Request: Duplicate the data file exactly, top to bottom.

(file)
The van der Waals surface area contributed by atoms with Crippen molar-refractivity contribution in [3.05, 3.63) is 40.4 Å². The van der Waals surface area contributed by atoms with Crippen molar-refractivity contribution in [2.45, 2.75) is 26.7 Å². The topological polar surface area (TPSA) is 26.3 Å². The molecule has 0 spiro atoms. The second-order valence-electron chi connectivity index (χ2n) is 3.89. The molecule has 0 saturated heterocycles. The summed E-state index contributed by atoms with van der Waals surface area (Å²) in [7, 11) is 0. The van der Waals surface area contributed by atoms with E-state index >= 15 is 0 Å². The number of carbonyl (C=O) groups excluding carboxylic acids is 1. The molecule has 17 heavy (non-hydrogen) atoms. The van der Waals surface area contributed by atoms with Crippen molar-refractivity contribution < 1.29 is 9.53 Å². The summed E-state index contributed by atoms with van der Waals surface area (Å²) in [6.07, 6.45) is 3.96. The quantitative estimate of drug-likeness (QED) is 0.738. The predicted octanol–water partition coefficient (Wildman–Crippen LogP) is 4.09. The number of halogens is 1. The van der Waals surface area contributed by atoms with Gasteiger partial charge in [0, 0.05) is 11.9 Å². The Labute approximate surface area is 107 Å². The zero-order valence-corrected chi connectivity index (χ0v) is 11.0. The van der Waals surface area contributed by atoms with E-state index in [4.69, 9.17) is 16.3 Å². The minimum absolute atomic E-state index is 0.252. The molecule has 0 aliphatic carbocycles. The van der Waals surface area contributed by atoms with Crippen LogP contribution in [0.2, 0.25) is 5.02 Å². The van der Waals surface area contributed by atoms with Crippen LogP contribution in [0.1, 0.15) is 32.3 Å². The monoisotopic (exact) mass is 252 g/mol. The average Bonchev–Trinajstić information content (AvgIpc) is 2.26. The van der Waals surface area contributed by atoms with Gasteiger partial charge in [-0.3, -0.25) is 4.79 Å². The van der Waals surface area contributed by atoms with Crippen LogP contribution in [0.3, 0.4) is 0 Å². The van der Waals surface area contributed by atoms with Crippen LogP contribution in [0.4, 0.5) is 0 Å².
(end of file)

The van der Waals surface area contributed by atoms with Crippen molar-refractivity contribution in [3.05, 3.63) is 40.4 Å². The van der Waals surface area contributed by atoms with Crippen molar-refractivity contribution in [2.45, 2.75) is 26.7 Å². The topological polar surface area (TPSA) is 26.3 Å². The molecule has 0 spiro atoms. The second-order valence-electron chi connectivity index (χ2n) is 3.89. The molecule has 0 saturated heterocycles. The summed E-state index contributed by atoms with van der Waals surface area (Å²) in [7, 11) is 0. The van der Waals surface area contributed by atoms with E-state index >= 15 is 0 Å². The number of carbonyl (C=O) groups excluding carboxylic acids is 1. The molecule has 17 heavy (non-hydrogen) atoms. The van der Waals surface area contributed by atoms with Crippen molar-refractivity contribution < 1.29 is 9.53 Å². The summed E-state index contributed by atoms with van der Waals surface area (Å²) in [6.07, 6.45) is 3.96. The quantitative estimate of drug-likeness (QED) is 0.738. The predicted octanol–water partition coefficient (Wildman–Crippen LogP) is 4.09. The number of halogens is 1. The van der Waals surface area contributed by atoms with Gasteiger partial charge in [0, 0.05) is 11.9 Å². The Labute approximate surface area is 107 Å². The zero-order valence-corrected chi connectivity index (χ0v) is 11.0. The van der Waals surface area contributed by atoms with E-state index in [4.69, 9.17) is 16.3 Å². The minimum absolute atomic E-state index is 0.252. The molecule has 0 aliphatic carbocycles. The van der Waals surface area contributed by atoms with Crippen LogP contribution in [0.2, 0.25) is 5.02 Å². The van der Waals surface area contributed by atoms with Crippen LogP contribution in [0.1, 0.15) is 32.3 Å². The monoisotopic (exact) mass is 252 g/mol. The average Bonchev–Trinajstić information content (AvgIpc) is 2.26. The van der Waals surface area contributed by atoms with Gasteiger partial charge in [-0.3, -0.25) is 4.79 Å². The van der Waals surface area contributed by atoms with Crippen LogP contribution in [0.3, 0.4) is 0 Å². The van der Waals surface area contributed by atoms with Crippen LogP contribution in [0.4, 0.5) is 0 Å².